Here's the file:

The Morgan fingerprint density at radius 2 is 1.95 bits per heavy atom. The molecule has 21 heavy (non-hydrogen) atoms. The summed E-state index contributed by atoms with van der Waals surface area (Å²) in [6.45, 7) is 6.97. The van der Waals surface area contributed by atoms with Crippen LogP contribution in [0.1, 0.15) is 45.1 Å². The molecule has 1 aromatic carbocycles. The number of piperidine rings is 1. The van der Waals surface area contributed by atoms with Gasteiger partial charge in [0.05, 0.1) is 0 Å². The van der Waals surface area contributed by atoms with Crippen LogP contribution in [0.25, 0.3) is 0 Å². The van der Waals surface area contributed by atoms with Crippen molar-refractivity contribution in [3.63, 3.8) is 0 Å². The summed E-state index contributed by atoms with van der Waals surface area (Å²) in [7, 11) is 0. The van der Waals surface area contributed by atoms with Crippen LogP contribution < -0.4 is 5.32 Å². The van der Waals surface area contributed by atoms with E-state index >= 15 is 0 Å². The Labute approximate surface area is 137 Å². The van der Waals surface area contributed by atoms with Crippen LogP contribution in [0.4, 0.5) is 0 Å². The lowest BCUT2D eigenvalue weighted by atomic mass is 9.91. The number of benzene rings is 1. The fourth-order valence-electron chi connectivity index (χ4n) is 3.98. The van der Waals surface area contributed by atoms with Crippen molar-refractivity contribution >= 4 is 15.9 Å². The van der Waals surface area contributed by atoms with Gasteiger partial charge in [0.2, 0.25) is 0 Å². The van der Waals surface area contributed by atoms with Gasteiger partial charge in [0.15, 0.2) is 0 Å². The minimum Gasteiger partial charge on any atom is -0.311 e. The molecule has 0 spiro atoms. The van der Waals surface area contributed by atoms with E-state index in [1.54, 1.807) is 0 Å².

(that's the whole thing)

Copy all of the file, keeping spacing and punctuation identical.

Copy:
The Morgan fingerprint density at radius 2 is 1.95 bits per heavy atom. The molecule has 21 heavy (non-hydrogen) atoms. The summed E-state index contributed by atoms with van der Waals surface area (Å²) in [6.45, 7) is 6.97. The van der Waals surface area contributed by atoms with Crippen LogP contribution in [0.1, 0.15) is 45.1 Å². The molecule has 1 aromatic carbocycles. The number of piperidine rings is 1. The van der Waals surface area contributed by atoms with Gasteiger partial charge in [0.05, 0.1) is 0 Å². The van der Waals surface area contributed by atoms with Crippen LogP contribution in [0.25, 0.3) is 0 Å². The van der Waals surface area contributed by atoms with Crippen molar-refractivity contribution in [3.63, 3.8) is 0 Å². The summed E-state index contributed by atoms with van der Waals surface area (Å²) in [7, 11) is 0. The van der Waals surface area contributed by atoms with Crippen LogP contribution < -0.4 is 5.32 Å². The van der Waals surface area contributed by atoms with E-state index >= 15 is 0 Å². The Labute approximate surface area is 137 Å². The van der Waals surface area contributed by atoms with Crippen LogP contribution in [0.4, 0.5) is 0 Å². The lowest BCUT2D eigenvalue weighted by atomic mass is 9.91. The number of benzene rings is 1. The fourth-order valence-electron chi connectivity index (χ4n) is 3.98. The van der Waals surface area contributed by atoms with Crippen molar-refractivity contribution >= 4 is 15.9 Å². The van der Waals surface area contributed by atoms with Gasteiger partial charge in [0.2, 0.25) is 0 Å². The van der Waals surface area contributed by atoms with Gasteiger partial charge in [0.15, 0.2) is 0 Å². The minimum Gasteiger partial charge on any atom is -0.311 e. The molecule has 0 spiro atoms. The van der Waals surface area contributed by atoms with E-state index in [1.54, 1.807) is 0 Å².